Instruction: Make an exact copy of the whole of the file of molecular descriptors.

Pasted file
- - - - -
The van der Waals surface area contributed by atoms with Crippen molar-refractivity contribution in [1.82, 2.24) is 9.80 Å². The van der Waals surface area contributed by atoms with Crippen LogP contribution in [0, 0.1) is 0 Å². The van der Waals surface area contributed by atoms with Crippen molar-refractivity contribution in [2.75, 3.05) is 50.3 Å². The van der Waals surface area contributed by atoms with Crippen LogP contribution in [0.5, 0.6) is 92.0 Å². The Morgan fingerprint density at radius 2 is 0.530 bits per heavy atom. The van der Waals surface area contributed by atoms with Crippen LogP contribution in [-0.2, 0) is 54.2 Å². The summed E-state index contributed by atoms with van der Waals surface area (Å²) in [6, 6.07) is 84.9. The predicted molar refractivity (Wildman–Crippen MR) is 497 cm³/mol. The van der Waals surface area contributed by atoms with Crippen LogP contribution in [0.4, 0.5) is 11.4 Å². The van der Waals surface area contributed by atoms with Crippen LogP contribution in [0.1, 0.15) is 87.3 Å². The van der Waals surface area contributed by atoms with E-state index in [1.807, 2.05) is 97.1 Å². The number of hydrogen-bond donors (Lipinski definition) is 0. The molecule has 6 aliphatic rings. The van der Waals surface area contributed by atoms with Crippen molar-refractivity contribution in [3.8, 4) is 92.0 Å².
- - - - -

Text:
The van der Waals surface area contributed by atoms with Crippen molar-refractivity contribution in [1.82, 2.24) is 9.80 Å². The van der Waals surface area contributed by atoms with Crippen LogP contribution in [0, 0.1) is 0 Å². The van der Waals surface area contributed by atoms with Crippen molar-refractivity contribution in [2.75, 3.05) is 50.3 Å². The van der Waals surface area contributed by atoms with Crippen LogP contribution in [0.5, 0.6) is 92.0 Å². The Morgan fingerprint density at radius 2 is 0.530 bits per heavy atom. The van der Waals surface area contributed by atoms with Crippen LogP contribution in [-0.2, 0) is 54.2 Å². The summed E-state index contributed by atoms with van der Waals surface area (Å²) in [6, 6.07) is 84.9. The predicted molar refractivity (Wildman–Crippen MR) is 497 cm³/mol. The van der Waals surface area contributed by atoms with Crippen LogP contribution in [0.4, 0.5) is 11.4 Å². The van der Waals surface area contributed by atoms with Crippen LogP contribution in [0.1, 0.15) is 87.3 Å². The van der Waals surface area contributed by atoms with E-state index in [1.807, 2.05) is 97.1 Å². The number of hydrogen-bond donors (Lipinski definition) is 0. The molecule has 6 aliphatic rings. The van der Waals surface area contributed by atoms with Crippen molar-refractivity contribution in [3.8, 4) is 92.0 Å².